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Taxing Questions 

Most of us risk being taxed on our income, our capital gains and the value of our estate when we die.  

Income Tax 

The income tax Personal Allowance for the year 2013/2014, for people born after 5 April 1948, is £9,440 (2012/2013 - £8,105). If your total income is less than this during the tax year, you have no tax to pay. 
Neither should you have to pay tax on any interest you've earned on your savings. So if you're on a low income then your bank or building society can provide you with Inland Revenue form R85 to apply for your interest to be paid gross. 
For those aged 65 and over (up to and including 2012-2013) and born before 6 April 1948 (from 2013-2014), the income tax Personal Allowance can be reduced below the basic Personal Allowance where the income is above £100,000. 

Tax rates 2013-14: Income Tax Personal Allowances 

2013 / 2014 
2012 / 2013 
Personal Allowance (1) 
Personal Allowance for people born after 5 April 1948 (1) 
Income limit for Personal Allowance 
Personal Allowance for people aged 65-74 
(1) (2) 
Personal Allowance for people born between 6 April 1938 and 5 April 1948 (1) (2) 
Personal Allowance for people aged 75 and over (1) (2) 
Married couple's allowance for people aged 75 and over (2) (3) 
Income limit for age-related allowances 
(1) The Personal Allowance is reduced by £1 for every £2 that an individual's adjusted net income exceeds £100,000. This reduction applies irrespective of age. 
(2) These allowances reduce where the income is above the income limit by £1 for every £2 of income above the limit. The Personal Allowance for people aged 65 and over (up to and including 2012-2013) and born before 6 April 1948 (from 2013-2014) can be reduced below the basic Personal Allowance where the income is above £100,000. 
(3) Tax relief for the Married Couple's Allowance is given at the rate of 10%. 

Tax rates 2013-14: Income Tax Personal Allowances 

2013 / 2014 Band 
2012 / 2013 Band 
Starting rate for savings: 10% (4) 
£0 - £2,790 
£0 - £2,710 
Basic rate: 20% 
£0 - £32,010 
£0 - £34,370 
Higher rate: 40% 
£32,011 - £150,000 
£34,371 - £150,000 
Additional rate: 50% 
Over £150,000 
45% rate from 6 April 2013 
Over £150,000 
4) The 10% Starting rate applies to savings income only. If, after deducting your Personal Allowance from your total income liable to Income Tax, your non-savings income is above this limit, then the 10% Starting rate will not apply.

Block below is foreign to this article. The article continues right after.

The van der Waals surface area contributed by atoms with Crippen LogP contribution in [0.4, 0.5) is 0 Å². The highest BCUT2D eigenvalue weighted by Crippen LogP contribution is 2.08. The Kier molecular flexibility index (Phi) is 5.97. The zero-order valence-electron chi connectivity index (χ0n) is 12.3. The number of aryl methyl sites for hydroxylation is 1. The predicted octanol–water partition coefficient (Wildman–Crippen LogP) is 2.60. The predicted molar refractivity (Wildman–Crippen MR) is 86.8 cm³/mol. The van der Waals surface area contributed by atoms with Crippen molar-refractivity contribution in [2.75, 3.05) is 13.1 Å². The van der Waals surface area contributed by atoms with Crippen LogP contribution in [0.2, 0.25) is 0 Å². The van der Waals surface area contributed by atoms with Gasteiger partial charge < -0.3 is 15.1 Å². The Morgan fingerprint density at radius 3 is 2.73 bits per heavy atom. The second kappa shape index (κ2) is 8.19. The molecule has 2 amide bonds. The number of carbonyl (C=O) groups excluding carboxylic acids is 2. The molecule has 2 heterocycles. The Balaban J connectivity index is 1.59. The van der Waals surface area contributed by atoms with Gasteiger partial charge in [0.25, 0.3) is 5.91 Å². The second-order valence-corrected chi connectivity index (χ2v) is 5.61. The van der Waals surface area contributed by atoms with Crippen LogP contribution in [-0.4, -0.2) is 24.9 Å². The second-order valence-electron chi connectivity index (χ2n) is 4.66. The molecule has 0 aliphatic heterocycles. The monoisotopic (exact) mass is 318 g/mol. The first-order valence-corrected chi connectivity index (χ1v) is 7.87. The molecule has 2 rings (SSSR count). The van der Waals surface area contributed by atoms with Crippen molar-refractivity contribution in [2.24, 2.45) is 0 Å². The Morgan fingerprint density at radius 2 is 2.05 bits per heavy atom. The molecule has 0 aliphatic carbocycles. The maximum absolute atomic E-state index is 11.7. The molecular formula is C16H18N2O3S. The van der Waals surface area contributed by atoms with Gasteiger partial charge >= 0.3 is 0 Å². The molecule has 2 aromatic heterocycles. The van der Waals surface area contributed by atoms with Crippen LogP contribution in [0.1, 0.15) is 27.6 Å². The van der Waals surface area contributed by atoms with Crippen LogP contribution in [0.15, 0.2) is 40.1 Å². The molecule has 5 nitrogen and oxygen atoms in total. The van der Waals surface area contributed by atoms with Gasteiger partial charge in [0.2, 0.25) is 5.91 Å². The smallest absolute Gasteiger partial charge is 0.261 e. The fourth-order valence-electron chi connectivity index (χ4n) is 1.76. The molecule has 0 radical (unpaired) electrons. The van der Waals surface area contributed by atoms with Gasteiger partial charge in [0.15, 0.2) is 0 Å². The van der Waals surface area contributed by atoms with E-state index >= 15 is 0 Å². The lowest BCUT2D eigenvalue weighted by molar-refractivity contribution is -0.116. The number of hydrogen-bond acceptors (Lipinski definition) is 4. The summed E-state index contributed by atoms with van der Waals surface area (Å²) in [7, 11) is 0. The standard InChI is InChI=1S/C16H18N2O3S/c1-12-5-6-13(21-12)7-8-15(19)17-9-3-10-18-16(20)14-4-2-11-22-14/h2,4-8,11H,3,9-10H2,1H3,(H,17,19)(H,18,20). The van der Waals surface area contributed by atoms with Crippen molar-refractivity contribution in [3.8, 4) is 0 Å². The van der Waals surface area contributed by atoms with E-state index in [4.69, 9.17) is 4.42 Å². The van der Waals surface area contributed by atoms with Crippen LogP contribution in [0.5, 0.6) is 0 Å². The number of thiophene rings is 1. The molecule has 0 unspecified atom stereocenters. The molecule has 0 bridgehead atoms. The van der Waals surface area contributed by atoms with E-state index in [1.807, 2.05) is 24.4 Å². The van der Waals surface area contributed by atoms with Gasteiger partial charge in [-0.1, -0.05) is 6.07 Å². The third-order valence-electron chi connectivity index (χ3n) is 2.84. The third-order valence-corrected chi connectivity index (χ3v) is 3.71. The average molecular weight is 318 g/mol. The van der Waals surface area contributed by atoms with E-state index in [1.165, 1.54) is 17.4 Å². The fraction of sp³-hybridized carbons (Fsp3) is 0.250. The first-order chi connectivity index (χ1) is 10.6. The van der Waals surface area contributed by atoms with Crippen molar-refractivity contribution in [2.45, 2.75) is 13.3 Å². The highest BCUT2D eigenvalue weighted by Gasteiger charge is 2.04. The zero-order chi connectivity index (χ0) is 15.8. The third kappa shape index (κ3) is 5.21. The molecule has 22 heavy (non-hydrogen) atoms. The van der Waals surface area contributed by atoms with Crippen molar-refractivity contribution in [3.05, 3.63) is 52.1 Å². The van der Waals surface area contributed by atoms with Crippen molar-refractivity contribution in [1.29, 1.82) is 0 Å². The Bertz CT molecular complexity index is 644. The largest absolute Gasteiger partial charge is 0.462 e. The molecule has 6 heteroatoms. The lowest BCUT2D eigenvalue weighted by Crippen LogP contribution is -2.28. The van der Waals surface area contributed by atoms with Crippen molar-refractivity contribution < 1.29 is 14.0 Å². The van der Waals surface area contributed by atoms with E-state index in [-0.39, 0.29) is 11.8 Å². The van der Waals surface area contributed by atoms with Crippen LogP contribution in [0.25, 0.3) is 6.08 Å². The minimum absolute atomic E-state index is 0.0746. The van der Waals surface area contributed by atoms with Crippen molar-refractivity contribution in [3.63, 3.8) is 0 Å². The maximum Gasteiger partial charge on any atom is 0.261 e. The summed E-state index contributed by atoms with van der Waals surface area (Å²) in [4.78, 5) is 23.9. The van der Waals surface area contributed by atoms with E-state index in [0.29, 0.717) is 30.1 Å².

The self-employed can claim business expenses against their income. So make sure you include all possible justifiable business expenses on your self-assessment form. This also applies to capital allowances for expenditure on plant and equipment, including computers and tools, for example, used for your business. 
Don't forget pension payments either. You may be able to pay further contributions to your pension, which can soak up some unused tax relief. 
One other point to remember, if one spouse is a tax payer and the other is not or pays tax at a lower rate it is worth considering switching some investments to take advantage of their unused tax allowances. 

Capital Gains Tax 

In the tax year 2013/2014 an individual has a CGT allowance of £10,900 (12/13 £10,600). 
This means that you do not have to pay tax on gains from buying and selling shares or other investments during the tax year up to that amount. Remember also that you do not normally have to pay tax on any gain you make when you sell your main residence. 
If you have used your CGT allowance, don't forget your Individual Savings Account (ISA) allowance. Both a 'Cash ISA' and a 'Stocks and Shares ISA' can shelter capital gains on investments, for example unit trust holdings, worth up to £11,520 (2013/2014) per year. 

Inheritance tax 

Inheritance tax is hanging over more and more of us each year. This is largely due to the rise in residential property values. The current IHT allowance is frozen at £325,000 until 2017/2018. Depending on the value of your house and other assets this may not be that big an allowance. If you die leaving an estate worth more than £325,000 and you have no spouse your estate will come in for IHT at 40% on the balance. 
Even if you do have a spouse to inherit then this only puts off the time when tax will be payable because he or she will also pass away one day. It is worth doing some forward planning with a tax adviser to decide whether it would be appropriate to gift some of your estate, perhaps to children or other relatives, during your lifetime; or possibly redirect assets up to the value of the nil rate band into a trust on death. 
The nil rate band is effectively transferable between husband and wife such that where one spouse has died with a chargeable estate for IHT of less than the nil rate band at the time, the unused proportion will be added to the nil rate band of the surviving spouse on the second death. 
One thing is for sure with all forms of tax; if you do nothing the government will use its considerable powers to make sure a share of your hard earned wealth ends up in their coffers. 
For further information about the 2013 Budget changes please click here. 
Levels, and bases of, and reliefs from taxation are subject to change. 
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